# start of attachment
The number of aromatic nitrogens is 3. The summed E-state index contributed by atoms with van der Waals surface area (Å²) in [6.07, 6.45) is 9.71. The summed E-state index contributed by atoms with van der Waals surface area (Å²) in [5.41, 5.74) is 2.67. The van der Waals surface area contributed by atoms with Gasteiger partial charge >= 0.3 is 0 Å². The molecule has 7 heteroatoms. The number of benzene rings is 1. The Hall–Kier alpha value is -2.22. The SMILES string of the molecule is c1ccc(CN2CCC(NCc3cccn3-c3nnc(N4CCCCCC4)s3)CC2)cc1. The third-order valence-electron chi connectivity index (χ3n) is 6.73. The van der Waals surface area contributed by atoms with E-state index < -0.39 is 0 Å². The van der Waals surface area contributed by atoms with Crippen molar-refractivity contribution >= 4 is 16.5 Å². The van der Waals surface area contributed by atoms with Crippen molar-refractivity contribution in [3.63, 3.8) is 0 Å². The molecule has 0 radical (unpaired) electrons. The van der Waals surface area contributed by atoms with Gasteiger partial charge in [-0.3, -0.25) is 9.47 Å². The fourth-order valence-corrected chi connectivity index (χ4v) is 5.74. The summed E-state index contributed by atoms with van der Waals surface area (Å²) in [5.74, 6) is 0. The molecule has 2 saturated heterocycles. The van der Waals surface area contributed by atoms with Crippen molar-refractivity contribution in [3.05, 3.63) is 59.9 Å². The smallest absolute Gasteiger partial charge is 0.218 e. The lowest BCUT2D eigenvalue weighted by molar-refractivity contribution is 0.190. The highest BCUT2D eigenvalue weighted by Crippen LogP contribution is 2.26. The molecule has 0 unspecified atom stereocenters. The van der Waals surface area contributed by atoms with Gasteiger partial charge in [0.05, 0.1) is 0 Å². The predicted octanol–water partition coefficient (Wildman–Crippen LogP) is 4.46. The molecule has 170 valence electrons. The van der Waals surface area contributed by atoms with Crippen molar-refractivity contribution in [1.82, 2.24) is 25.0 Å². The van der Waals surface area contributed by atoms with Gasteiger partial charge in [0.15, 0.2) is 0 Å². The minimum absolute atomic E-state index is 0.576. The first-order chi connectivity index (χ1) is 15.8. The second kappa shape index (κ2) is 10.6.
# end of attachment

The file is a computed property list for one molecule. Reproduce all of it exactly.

The number of aromatic nitrogens is 3. The summed E-state index contributed by atoms with van der Waals surface area (Å²) in [6.07, 6.45) is 9.71. The summed E-state index contributed by atoms with van der Waals surface area (Å²) in [5.41, 5.74) is 2.67. The van der Waals surface area contributed by atoms with Gasteiger partial charge >= 0.3 is 0 Å². The molecule has 7 heteroatoms. The number of benzene rings is 1. The Hall–Kier alpha value is -2.22. The SMILES string of the molecule is c1ccc(CN2CCC(NCc3cccn3-c3nnc(N4CCCCCC4)s3)CC2)cc1. The third-order valence-electron chi connectivity index (χ3n) is 6.73. The van der Waals surface area contributed by atoms with E-state index < -0.39 is 0 Å². The van der Waals surface area contributed by atoms with Crippen molar-refractivity contribution >= 4 is 16.5 Å². The van der Waals surface area contributed by atoms with Crippen molar-refractivity contribution in [3.63, 3.8) is 0 Å². The molecule has 0 radical (unpaired) electrons. The van der Waals surface area contributed by atoms with Gasteiger partial charge in [-0.3, -0.25) is 9.47 Å². The fourth-order valence-corrected chi connectivity index (χ4v) is 5.74. The summed E-state index contributed by atoms with van der Waals surface area (Å²) in [5.74, 6) is 0. The molecule has 2 saturated heterocycles. The van der Waals surface area contributed by atoms with Crippen molar-refractivity contribution in [3.05, 3.63) is 59.9 Å². The smallest absolute Gasteiger partial charge is 0.218 e. The lowest BCUT2D eigenvalue weighted by molar-refractivity contribution is 0.190. The highest BCUT2D eigenvalue weighted by Crippen LogP contribution is 2.26. The molecule has 0 unspecified atom stereocenters. The van der Waals surface area contributed by atoms with Gasteiger partial charge in [0.05, 0.1) is 0 Å². The predicted octanol–water partition coefficient (Wildman–Crippen LogP) is 4.46. The molecule has 170 valence electrons. The van der Waals surface area contributed by atoms with Crippen molar-refractivity contribution in [1.82, 2.24) is 25.0 Å². The van der Waals surface area contributed by atoms with Gasteiger partial charge in [0.15, 0.2) is 0 Å². The minimum absolute atomic E-state index is 0.576. The first-order chi connectivity index (χ1) is 15.8. The second kappa shape index (κ2) is 10.6.